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If 5G is the answer, what is the question?

5G mobile networks are not the be-all and end-all when it comes to delivering consistent nationwide connectivity, says network standards expert William Webb

Recent months have seen conflicting messages around 5G. On the one hand, the UK auction of frequencies in the so-called “5G pioneer band” raised £1.35bn. On the other, the chairman of Huawei publicly said that consumers would not notice any difference between 4G and 5G and the only reason Huawei was developing 5G equipment was in case a lack of a 5G offering affected its 4G sales. What’s going on?

5G has been the subject of unrelenting hype for many years. Go back to 2016 and most believed that 5G was transformative, would change the way we lived our lives, would open a host of new revenue streams for operators and was an opportunity for countries to gain important global leadership. It was against this backdrop that I published my book The 5G Myth, a lone voice suggesting that the business cases presented just didn’t make sense.

But in November last year, things started to change. The CEO of BT said he couldn’t see a business case for 5G and neither could other operators he talked to. Others, such as Vodafone, followed suit. Even Korea Telecom – for a long time the poster-child for industrial strategy investments – said the business case was challenging and that the learnings from initial deployments at the 2018 Winter Olympics were that deployment was harder than expected.

So if operators can’t see a business case, why did they spend so much on spectrum? The answer is capacity. Mobile operators often suffer network congestion in dense urban areas and traffic demands continue to grow, albeit at a slowing rate. The lowest-cost way to deliver more capacity is to utilise more spectrum on existing cells – this is much cheaper than building lots of small cells. The frequency bands auctioned, at 2.3GHz and 3.5GHz, can be used immediately for 4G.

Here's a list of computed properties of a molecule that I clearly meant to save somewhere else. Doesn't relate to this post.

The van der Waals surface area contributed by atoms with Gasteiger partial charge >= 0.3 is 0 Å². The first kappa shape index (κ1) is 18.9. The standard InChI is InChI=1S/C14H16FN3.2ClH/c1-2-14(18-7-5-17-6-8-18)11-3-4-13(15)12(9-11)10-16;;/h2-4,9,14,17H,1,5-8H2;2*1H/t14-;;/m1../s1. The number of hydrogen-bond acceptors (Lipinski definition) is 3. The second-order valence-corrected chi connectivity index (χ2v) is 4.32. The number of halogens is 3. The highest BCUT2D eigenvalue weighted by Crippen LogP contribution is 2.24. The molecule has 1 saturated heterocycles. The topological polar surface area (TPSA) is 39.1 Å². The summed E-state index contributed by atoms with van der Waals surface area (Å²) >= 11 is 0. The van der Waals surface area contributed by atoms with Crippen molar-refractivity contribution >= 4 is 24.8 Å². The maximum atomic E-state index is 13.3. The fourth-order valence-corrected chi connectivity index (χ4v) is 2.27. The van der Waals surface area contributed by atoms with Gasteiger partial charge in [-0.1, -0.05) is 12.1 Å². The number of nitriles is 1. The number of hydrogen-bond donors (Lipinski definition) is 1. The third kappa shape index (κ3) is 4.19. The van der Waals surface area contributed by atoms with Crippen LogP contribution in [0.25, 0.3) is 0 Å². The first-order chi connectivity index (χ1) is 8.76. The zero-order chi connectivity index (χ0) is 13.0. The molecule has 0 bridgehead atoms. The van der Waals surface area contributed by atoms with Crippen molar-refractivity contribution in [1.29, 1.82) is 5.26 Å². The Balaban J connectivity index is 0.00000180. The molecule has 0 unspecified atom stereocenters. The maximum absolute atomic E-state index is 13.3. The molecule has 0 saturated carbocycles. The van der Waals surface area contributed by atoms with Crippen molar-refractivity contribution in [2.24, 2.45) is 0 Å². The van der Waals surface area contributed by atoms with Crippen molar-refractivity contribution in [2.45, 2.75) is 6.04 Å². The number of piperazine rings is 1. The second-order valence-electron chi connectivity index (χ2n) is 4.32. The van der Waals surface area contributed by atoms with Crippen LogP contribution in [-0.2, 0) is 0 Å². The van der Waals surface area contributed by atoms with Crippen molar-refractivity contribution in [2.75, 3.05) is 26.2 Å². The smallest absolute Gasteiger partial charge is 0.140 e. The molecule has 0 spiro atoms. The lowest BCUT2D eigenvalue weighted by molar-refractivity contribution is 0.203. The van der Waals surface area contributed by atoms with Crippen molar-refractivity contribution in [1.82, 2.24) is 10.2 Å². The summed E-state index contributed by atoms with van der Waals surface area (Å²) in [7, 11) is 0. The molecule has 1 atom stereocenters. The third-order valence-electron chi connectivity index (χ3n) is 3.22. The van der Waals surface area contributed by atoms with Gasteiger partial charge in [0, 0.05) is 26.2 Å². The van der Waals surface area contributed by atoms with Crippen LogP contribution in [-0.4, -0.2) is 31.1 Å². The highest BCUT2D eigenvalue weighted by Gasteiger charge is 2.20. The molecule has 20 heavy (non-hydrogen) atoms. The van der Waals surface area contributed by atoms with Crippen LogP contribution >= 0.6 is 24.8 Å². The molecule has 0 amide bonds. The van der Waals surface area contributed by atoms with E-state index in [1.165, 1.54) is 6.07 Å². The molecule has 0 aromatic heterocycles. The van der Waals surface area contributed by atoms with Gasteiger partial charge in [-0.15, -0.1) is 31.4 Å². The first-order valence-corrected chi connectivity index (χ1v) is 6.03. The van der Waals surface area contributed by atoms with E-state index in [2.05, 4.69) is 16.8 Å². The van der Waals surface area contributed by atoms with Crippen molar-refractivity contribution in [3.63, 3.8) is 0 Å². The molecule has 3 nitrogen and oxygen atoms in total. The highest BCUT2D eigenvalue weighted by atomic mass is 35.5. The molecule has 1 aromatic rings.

Hence they have value to operators as a cheaper way to meet existing demand. They also give operators an option to build 5G should a business case emerge for it – most operators would not want the risk of not having 5G spectrum and then discovering that there is a strong need for it. It is also worth noting that this is not a lot of money for spectrum – much less than the £22bn spent on 3G spectrum, for example.

So, should we be happy with the way things have played out? On the plus side, the spectrum will allow operators to provide more capacity, probably without raising prices. And sanity is starting to prevail about 5G, reducing the risk of large wasted investments. But on the minus side, mobile connectivity is far from perfect, with not-spots and connectivity issues still happening far too often. These frequencies will not help improve connectivity – the range is too low to be useful.

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A more achievable and, arguably, better future is what I call consistent connectivity – the ability to be connected at a reasonable speed everywhere. Rather than aiming for the ever-faster connections promised by 5G proponents, it suggests that delivering enhanced coverage in a number of known problematic locations, such as trains and rural areas, would generate greater value for the economy and be preferred by most consumers.

In most of these locations – trains, planes, indoors – Wi-Fi is a better solution than cellular, with the exception of coverage in rural areas. This reflects a trend that has been under way for years towards increasing use and reliance on Wi-Fi to the extent that it is now the preferred method of communication for most people. Developing policies for a “Wi-Fi first” world is becoming increasingly important for governments and regulators.

The end result – connectivity everywhere – would be well worth striving for. A great road system is no longer one with unlimited maximum speed, but one with minimal congestion and excellent safety. A great communications system is one that is available everywhere, at all times, with minimal congestion and at low cost. The recent 5G auction is likely to prove a sticking plaster rather than a cure for the current connectivity issues. It is time for a different approach.

This was last published in May 2018

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